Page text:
It's still weeks before Danny White will hear the footsteps of an enemy pass rush; days before Dexter Manley might publicize his latest trip to the barber; and many hours before a defensive line coach here will call his veterans together for the first time.

Yet already, for the Washington Redskins' defensive ends, it's been a most noteworthy summer.

First, there was the news of veteran Tom Beasley's contract dispute, which has been successfully resolved. Beasley, 30, is expected to arrive here Saturday, but there's a catch. He now will spend most of his time down the line working at tackle, not at end, line coach Torgy Torgeson said today.

Then, there was the omission of veteran Tony McGee from the training camp roster. McGee, 36, who underwent offseason knee surgery, will be allowed to take a physical exam next month, but it doesn't appear likely he will return for another season.

The Redskins carry four defensive ends. Last season, Manley and Charles Mann were the starters, Beasley and McGee the reserves. Injured and unavailable were third-year man Todd Liebenstein and rookie Steve Hamilton.

Today, as the rookies and free agents went through their last few innocent drills before the return of the veterans this weekend, Hamilton suddenly stood out as a very necessary player. He never has been to the line of scrimmage in a regular-season pro game, but Hamilton is going through these drills for his second summer and is expected to be ready -- at least for third downs -- this fall.

Although Hamilton, 24, spent his senior season at East Carolina limping around on a gimpy ankle, the Redskins liked him so much that they allowed just 54 players to be chosen in the 1984 NFL draft before they picked him.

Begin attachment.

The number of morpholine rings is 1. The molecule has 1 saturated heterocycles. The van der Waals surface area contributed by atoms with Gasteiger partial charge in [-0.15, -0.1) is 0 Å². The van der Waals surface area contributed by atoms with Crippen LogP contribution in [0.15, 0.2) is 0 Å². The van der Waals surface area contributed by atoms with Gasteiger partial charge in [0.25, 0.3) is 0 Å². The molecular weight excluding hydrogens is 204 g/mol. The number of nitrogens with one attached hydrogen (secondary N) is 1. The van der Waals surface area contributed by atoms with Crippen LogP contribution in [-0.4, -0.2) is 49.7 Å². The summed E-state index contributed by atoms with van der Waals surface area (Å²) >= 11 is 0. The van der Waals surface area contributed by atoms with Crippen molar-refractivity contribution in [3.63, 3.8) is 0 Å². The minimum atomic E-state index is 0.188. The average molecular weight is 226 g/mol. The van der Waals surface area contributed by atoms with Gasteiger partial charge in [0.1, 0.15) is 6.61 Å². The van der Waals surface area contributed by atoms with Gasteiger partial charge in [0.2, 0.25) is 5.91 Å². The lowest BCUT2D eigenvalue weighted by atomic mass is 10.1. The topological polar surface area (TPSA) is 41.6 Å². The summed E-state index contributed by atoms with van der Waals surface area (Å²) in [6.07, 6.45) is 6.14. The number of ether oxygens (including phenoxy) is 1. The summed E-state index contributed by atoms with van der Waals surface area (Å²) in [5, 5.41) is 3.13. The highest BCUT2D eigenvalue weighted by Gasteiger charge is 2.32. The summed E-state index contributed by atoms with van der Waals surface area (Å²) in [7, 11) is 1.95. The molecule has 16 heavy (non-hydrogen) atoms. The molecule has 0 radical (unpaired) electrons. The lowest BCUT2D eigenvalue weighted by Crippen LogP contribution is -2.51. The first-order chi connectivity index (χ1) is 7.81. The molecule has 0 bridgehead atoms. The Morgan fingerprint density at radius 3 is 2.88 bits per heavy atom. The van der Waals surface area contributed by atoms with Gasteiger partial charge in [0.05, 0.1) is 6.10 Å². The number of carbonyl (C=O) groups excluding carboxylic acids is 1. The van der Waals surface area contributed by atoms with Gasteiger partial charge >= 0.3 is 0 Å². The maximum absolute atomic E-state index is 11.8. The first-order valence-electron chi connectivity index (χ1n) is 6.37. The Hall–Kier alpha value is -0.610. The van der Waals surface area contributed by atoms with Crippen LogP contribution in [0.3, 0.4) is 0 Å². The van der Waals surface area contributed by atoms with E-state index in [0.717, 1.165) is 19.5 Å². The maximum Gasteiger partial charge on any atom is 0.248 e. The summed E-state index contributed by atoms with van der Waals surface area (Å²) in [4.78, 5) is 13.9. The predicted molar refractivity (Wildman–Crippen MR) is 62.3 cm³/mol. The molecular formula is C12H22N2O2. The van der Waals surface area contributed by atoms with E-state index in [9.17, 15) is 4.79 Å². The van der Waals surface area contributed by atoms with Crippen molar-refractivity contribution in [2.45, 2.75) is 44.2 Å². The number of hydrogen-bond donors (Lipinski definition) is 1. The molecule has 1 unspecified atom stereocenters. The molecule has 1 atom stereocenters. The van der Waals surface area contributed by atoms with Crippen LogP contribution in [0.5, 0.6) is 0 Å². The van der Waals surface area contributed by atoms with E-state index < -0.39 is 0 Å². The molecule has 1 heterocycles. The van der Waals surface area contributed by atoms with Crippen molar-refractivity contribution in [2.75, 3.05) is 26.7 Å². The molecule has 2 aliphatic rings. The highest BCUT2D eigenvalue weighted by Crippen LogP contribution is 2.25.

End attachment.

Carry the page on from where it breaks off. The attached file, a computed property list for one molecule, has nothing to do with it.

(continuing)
But, in keeping with the Redskins' recent luck with second-round draft choices, Hamilton fractured the ankle in the next-to-last exhibition game of 1984 and was placed on injured reserve for the season.

It's training camp time. Redskins, do you know where your top draft picks are? Defensive tackle Bob Slater, also taken in the second round in 1984, 24 players earlier than Hamilton, sits on a bench near the field, watching practice with a brace on his left knee. He will miss his second consecutive season.

And this year's top pick, cornerback Tory Nixon, sits somewhere in San Diego, his contract negotiations stalled. Apparently, he and the Redskins were no more than about $60,000 apart when the team took its offer off the table. Nixon wants about $1,040,000; the Redskins wanted to pay him about $980,000.

But Hamilton is paid -- and playing. When the Redskins drafted him, General Manager Bobby Beathard said he was "a top pass-rusher" like Manley and Mann.

Eventually, the Redskins will have to determine if Hamilton, who is 6 feet 4, 253 pounds, is a future starter. Now, he fits two roles: as a quick, crunching special-teams player; and as a powerful, bursting, novice pass-rusher.

"He was one of our best special-teams players when he got hurt last year," said Coach Joe Gibbs. "I think that's a real asset. It really helps us and it helps (people like him) make the team."

Hamilton never has shied away from extra work. He broke his ankle in the first quarter of the New England exhibition game, yet kept right on playing the whole game.

"I thought I had sprained it bad," he said. "It hurt, sure, but you have to have a certain pain tolerance to play the game, and I guess mine's kind of high."

Perhaps Hamilton saved himself a place on this team when he got hurt. It's all conjecture now whether the coaches would have kept him instead of McGee, or even reserve tackle Perry Brooks.

For this season, the conjecture continues.

"Steve's got a good shot at making it," Torgeson said, "but it's still early. Among the things Steve has going for him is his special-teams play. We usually keep four defensive ends, but I don't quite know how it will work this year with just a 45-man roster (down from 49)."

So he practices with the rookies, trying to become a veteran.

They called Hamilton "Hammer" at East Carolina. On his right calf, he wears a red and green tattoo: a hammer and two small lightning bolts.

"At home one summer, my brother and I decided to go do it," he said. "I think I picked a pretty good spot for it."